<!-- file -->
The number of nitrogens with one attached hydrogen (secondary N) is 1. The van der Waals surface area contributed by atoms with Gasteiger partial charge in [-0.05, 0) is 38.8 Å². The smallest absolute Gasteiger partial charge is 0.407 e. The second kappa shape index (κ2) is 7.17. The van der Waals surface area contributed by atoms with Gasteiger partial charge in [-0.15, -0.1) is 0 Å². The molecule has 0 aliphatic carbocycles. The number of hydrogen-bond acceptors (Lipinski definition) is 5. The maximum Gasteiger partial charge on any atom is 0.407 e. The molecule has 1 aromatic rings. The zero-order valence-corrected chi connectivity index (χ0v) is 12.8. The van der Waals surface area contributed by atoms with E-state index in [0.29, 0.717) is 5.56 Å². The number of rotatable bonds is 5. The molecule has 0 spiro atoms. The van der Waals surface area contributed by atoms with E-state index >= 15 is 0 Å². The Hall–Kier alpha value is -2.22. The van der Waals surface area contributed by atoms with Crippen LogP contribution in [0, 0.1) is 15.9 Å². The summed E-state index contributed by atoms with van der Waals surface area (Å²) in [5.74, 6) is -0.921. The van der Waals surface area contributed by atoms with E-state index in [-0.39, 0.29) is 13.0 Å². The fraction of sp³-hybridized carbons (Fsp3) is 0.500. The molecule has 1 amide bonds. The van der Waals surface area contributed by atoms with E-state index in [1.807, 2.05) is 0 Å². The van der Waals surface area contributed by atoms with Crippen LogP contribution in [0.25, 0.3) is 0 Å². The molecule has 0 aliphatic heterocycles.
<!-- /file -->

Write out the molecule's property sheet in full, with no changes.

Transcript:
The number of nitrogens with one attached hydrogen (secondary N) is 1. The van der Waals surface area contributed by atoms with Gasteiger partial charge in [-0.05, 0) is 38.8 Å². The smallest absolute Gasteiger partial charge is 0.407 e. The second kappa shape index (κ2) is 7.17. The van der Waals surface area contributed by atoms with Gasteiger partial charge in [-0.15, -0.1) is 0 Å². The molecule has 0 aliphatic carbocycles. The number of hydrogen-bond acceptors (Lipinski definition) is 5. The maximum Gasteiger partial charge on any atom is 0.407 e. The molecule has 1 aromatic rings. The zero-order valence-corrected chi connectivity index (χ0v) is 12.8. The van der Waals surface area contributed by atoms with E-state index in [0.29, 0.717) is 5.56 Å². The number of rotatable bonds is 5. The molecule has 0 spiro atoms. The van der Waals surface area contributed by atoms with E-state index >= 15 is 0 Å². The Hall–Kier alpha value is -2.22. The van der Waals surface area contributed by atoms with Crippen LogP contribution in [0, 0.1) is 15.9 Å². The summed E-state index contributed by atoms with van der Waals surface area (Å²) in [5.74, 6) is -0.921. The van der Waals surface area contributed by atoms with E-state index in [-0.39, 0.29) is 13.0 Å². The fraction of sp³-hybridized carbons (Fsp3) is 0.500. The molecule has 1 amide bonds. The van der Waals surface area contributed by atoms with E-state index in [1.807, 2.05) is 0 Å². The van der Waals surface area contributed by atoms with Crippen LogP contribution in [0.25, 0.3) is 0 Å². The molecule has 0 aliphatic heterocycles.